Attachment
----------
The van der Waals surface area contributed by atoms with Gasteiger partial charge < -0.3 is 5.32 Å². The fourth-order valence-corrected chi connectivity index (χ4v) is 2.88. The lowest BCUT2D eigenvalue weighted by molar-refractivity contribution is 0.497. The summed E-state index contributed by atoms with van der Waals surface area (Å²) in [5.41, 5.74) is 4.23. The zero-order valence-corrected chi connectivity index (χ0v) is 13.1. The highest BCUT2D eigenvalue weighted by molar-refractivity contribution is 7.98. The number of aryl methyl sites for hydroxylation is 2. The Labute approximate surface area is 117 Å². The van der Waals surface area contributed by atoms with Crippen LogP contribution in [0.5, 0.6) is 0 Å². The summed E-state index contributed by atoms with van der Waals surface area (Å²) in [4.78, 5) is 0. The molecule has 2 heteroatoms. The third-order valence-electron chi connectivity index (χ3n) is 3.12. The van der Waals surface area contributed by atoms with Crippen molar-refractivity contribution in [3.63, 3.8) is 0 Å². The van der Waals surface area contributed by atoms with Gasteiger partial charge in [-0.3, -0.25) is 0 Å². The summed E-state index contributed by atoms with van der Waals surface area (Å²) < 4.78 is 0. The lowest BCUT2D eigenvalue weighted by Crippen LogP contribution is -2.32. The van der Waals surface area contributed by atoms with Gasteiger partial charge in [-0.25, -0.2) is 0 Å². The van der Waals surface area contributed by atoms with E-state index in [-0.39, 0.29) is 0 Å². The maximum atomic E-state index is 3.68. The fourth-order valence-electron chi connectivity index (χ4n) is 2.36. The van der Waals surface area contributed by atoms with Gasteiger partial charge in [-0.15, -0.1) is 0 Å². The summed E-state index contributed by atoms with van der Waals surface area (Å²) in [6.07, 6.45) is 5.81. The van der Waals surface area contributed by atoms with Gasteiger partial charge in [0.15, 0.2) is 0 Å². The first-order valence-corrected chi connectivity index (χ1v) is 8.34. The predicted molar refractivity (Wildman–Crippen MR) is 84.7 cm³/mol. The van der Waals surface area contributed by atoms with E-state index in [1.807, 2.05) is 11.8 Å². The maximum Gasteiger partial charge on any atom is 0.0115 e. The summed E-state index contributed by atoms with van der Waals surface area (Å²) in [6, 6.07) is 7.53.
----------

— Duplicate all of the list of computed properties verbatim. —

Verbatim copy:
The van der Waals surface area contributed by atoms with Gasteiger partial charge < -0.3 is 5.32 Å². The fourth-order valence-corrected chi connectivity index (χ4v) is 2.88. The lowest BCUT2D eigenvalue weighted by molar-refractivity contribution is 0.497. The summed E-state index contributed by atoms with van der Waals surface area (Å²) in [5.41, 5.74) is 4.23. The zero-order valence-corrected chi connectivity index (χ0v) is 13.1. The highest BCUT2D eigenvalue weighted by molar-refractivity contribution is 7.98. The number of aryl methyl sites for hydroxylation is 2. The Labute approximate surface area is 117 Å². The van der Waals surface area contributed by atoms with Crippen LogP contribution in [0.5, 0.6) is 0 Å². The summed E-state index contributed by atoms with van der Waals surface area (Å²) in [4.78, 5) is 0. The molecule has 2 heteroatoms. The third-order valence-electron chi connectivity index (χ3n) is 3.12. The van der Waals surface area contributed by atoms with Crippen molar-refractivity contribution in [3.63, 3.8) is 0 Å². The van der Waals surface area contributed by atoms with Gasteiger partial charge in [-0.3, -0.25) is 0 Å². The summed E-state index contributed by atoms with van der Waals surface area (Å²) < 4.78 is 0. The lowest BCUT2D eigenvalue weighted by Crippen LogP contribution is -2.32. The van der Waals surface area contributed by atoms with Gasteiger partial charge in [-0.25, -0.2) is 0 Å². The van der Waals surface area contributed by atoms with E-state index in [-0.39, 0.29) is 0 Å². The maximum atomic E-state index is 3.68. The fourth-order valence-electron chi connectivity index (χ4n) is 2.36. The van der Waals surface area contributed by atoms with Gasteiger partial charge in [-0.15, -0.1) is 0 Å². The summed E-state index contributed by atoms with van der Waals surface area (Å²) in [6.07, 6.45) is 5.81. The van der Waals surface area contributed by atoms with Gasteiger partial charge in [0.15, 0.2) is 0 Å². The first-order valence-corrected chi connectivity index (χ1v) is 8.34. The predicted molar refractivity (Wildman–Crippen MR) is 84.7 cm³/mol. The van der Waals surface area contributed by atoms with E-state index in [1.807, 2.05) is 11.8 Å². The maximum Gasteiger partial charge on any atom is 0.0115 e. The summed E-state index contributed by atoms with van der Waals surface area (Å²) in [6, 6.07) is 7.53.